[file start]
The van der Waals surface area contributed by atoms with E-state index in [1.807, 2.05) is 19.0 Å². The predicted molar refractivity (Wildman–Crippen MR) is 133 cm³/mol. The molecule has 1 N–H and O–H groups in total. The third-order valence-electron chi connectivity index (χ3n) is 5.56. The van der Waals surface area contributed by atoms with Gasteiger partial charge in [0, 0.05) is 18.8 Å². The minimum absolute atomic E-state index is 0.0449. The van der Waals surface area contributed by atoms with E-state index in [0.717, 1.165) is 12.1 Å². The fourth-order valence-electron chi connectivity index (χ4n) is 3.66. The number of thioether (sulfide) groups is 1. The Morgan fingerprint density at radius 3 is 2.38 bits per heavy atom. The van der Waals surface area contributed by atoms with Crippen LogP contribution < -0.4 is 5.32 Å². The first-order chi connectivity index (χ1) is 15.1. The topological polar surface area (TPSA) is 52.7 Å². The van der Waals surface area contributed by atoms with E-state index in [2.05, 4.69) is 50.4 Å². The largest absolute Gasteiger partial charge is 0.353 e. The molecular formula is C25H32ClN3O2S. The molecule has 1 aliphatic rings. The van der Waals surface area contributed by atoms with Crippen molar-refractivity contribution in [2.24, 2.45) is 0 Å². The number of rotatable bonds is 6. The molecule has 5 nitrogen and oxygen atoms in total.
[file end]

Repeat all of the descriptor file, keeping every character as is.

The van der Waals surface area contributed by atoms with E-state index in [1.807, 2.05) is 19.0 Å². The predicted molar refractivity (Wildman–Crippen MR) is 133 cm³/mol. The molecule has 1 N–H and O–H groups in total. The third-order valence-electron chi connectivity index (χ3n) is 5.56. The van der Waals surface area contributed by atoms with Gasteiger partial charge in [0, 0.05) is 18.8 Å². The minimum absolute atomic E-state index is 0.0449. The van der Waals surface area contributed by atoms with E-state index in [0.717, 1.165) is 12.1 Å². The fourth-order valence-electron chi connectivity index (χ4n) is 3.66. The number of thioether (sulfide) groups is 1. The Morgan fingerprint density at radius 3 is 2.38 bits per heavy atom. The van der Waals surface area contributed by atoms with Crippen LogP contribution < -0.4 is 5.32 Å². The first-order chi connectivity index (χ1) is 15.1. The topological polar surface area (TPSA) is 52.7 Å². The van der Waals surface area contributed by atoms with E-state index in [2.05, 4.69) is 50.4 Å². The largest absolute Gasteiger partial charge is 0.353 e. The molecular formula is C25H32ClN3O2S. The molecule has 1 aliphatic rings. The van der Waals surface area contributed by atoms with Crippen molar-refractivity contribution in [2.24, 2.45) is 0 Å². The number of rotatable bonds is 6. The molecule has 5 nitrogen and oxygen atoms in total.